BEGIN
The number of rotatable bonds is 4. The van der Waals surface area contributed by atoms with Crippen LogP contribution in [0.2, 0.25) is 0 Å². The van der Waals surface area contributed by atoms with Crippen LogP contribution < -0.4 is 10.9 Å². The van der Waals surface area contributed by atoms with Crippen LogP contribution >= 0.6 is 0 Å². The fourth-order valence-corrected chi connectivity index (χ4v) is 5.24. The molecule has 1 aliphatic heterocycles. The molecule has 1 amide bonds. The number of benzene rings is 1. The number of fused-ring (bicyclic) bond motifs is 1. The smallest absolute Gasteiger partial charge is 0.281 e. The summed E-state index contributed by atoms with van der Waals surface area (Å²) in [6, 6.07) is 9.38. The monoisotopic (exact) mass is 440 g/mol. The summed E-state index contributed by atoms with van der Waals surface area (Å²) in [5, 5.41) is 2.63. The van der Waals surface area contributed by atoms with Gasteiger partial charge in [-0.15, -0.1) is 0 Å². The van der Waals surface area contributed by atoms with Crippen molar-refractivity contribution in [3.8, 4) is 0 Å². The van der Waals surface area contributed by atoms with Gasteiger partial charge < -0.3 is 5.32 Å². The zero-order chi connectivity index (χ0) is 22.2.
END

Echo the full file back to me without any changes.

The number of rotatable bonds is 4. The van der Waals surface area contributed by atoms with Crippen LogP contribution in [0.2, 0.25) is 0 Å². The van der Waals surface area contributed by atoms with Crippen LogP contribution < -0.4 is 10.9 Å². The van der Waals surface area contributed by atoms with Crippen LogP contribution >= 0.6 is 0 Å². The fourth-order valence-corrected chi connectivity index (χ4v) is 5.24. The molecule has 1 aliphatic heterocycles. The molecule has 1 amide bonds. The number of benzene rings is 1. The number of fused-ring (bicyclic) bond motifs is 1. The smallest absolute Gasteiger partial charge is 0.281 e. The summed E-state index contributed by atoms with van der Waals surface area (Å²) in [6, 6.07) is 9.38. The monoisotopic (exact) mass is 440 g/mol. The summed E-state index contributed by atoms with van der Waals surface area (Å²) in [5, 5.41) is 2.63. The van der Waals surface area contributed by atoms with Gasteiger partial charge in [-0.15, -0.1) is 0 Å². The van der Waals surface area contributed by atoms with Crippen molar-refractivity contribution in [3.8, 4) is 0 Å². The van der Waals surface area contributed by atoms with Gasteiger partial charge < -0.3 is 5.32 Å². The zero-order chi connectivity index (χ0) is 22.2.